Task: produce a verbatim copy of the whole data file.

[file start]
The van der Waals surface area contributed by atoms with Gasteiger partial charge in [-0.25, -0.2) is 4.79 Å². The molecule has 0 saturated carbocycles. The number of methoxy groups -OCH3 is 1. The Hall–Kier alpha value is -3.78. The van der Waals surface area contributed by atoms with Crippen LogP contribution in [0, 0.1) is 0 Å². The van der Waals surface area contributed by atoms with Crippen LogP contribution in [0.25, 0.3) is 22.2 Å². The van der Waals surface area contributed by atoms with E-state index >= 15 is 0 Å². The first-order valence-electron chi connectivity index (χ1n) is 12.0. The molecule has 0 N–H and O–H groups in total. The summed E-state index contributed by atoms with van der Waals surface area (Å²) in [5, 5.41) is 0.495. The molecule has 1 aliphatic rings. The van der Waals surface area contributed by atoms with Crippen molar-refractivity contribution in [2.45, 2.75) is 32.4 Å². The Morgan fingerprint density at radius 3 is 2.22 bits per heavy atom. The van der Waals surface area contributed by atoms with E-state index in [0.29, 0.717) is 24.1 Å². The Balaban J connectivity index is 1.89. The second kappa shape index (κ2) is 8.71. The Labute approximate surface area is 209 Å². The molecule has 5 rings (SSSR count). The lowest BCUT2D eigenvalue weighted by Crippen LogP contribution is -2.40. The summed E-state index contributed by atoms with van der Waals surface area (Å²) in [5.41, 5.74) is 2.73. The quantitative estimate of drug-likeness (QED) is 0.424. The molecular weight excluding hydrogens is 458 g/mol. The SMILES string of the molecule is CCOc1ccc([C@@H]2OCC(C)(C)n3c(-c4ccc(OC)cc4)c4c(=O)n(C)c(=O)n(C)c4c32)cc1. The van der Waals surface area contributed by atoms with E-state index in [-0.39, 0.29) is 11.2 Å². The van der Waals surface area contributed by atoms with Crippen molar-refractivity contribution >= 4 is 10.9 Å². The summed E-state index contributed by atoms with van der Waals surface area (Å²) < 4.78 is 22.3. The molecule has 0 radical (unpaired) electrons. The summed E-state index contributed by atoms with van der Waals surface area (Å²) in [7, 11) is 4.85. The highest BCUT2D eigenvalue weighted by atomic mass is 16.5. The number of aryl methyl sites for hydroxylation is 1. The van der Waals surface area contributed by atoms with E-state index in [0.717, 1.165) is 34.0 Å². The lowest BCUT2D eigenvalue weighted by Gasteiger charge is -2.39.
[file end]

The van der Waals surface area contributed by atoms with Gasteiger partial charge in [-0.25, -0.2) is 4.79 Å². The molecule has 0 saturated carbocycles. The number of methoxy groups -OCH3 is 1. The Hall–Kier alpha value is -3.78. The van der Waals surface area contributed by atoms with Crippen LogP contribution in [0, 0.1) is 0 Å². The van der Waals surface area contributed by atoms with Crippen LogP contribution in [0.25, 0.3) is 22.2 Å². The van der Waals surface area contributed by atoms with E-state index >= 15 is 0 Å². The first-order valence-electron chi connectivity index (χ1n) is 12.0. The molecule has 0 N–H and O–H groups in total. The summed E-state index contributed by atoms with van der Waals surface area (Å²) in [5, 5.41) is 0.495. The molecule has 1 aliphatic rings. The van der Waals surface area contributed by atoms with Crippen molar-refractivity contribution in [2.45, 2.75) is 32.4 Å². The Morgan fingerprint density at radius 3 is 2.22 bits per heavy atom. The van der Waals surface area contributed by atoms with E-state index in [0.29, 0.717) is 24.1 Å². The Balaban J connectivity index is 1.89. The second kappa shape index (κ2) is 8.71. The Labute approximate surface area is 209 Å². The molecule has 5 rings (SSSR count). The lowest BCUT2D eigenvalue weighted by Crippen LogP contribution is -2.40. The summed E-state index contributed by atoms with van der Waals surface area (Å²) in [5.41, 5.74) is 2.73. The quantitative estimate of drug-likeness (QED) is 0.424. The molecular weight excluding hydrogens is 458 g/mol. The SMILES string of the molecule is CCOc1ccc([C@@H]2OCC(C)(C)n3c(-c4ccc(OC)cc4)c4c(=O)n(C)c(=O)n(C)c4c32)cc1. The van der Waals surface area contributed by atoms with E-state index in [-0.39, 0.29) is 11.2 Å². The van der Waals surface area contributed by atoms with Crippen molar-refractivity contribution >= 4 is 10.9 Å². The summed E-state index contributed by atoms with van der Waals surface area (Å²) < 4.78 is 22.3. The molecule has 0 radical (unpaired) electrons. The summed E-state index contributed by atoms with van der Waals surface area (Å²) in [7, 11) is 4.85. The highest BCUT2D eigenvalue weighted by atomic mass is 16.5. The number of aryl methyl sites for hydroxylation is 1. The van der Waals surface area contributed by atoms with E-state index in [0.717, 1.165) is 34.0 Å². The lowest BCUT2D eigenvalue weighted by Gasteiger charge is -2.39.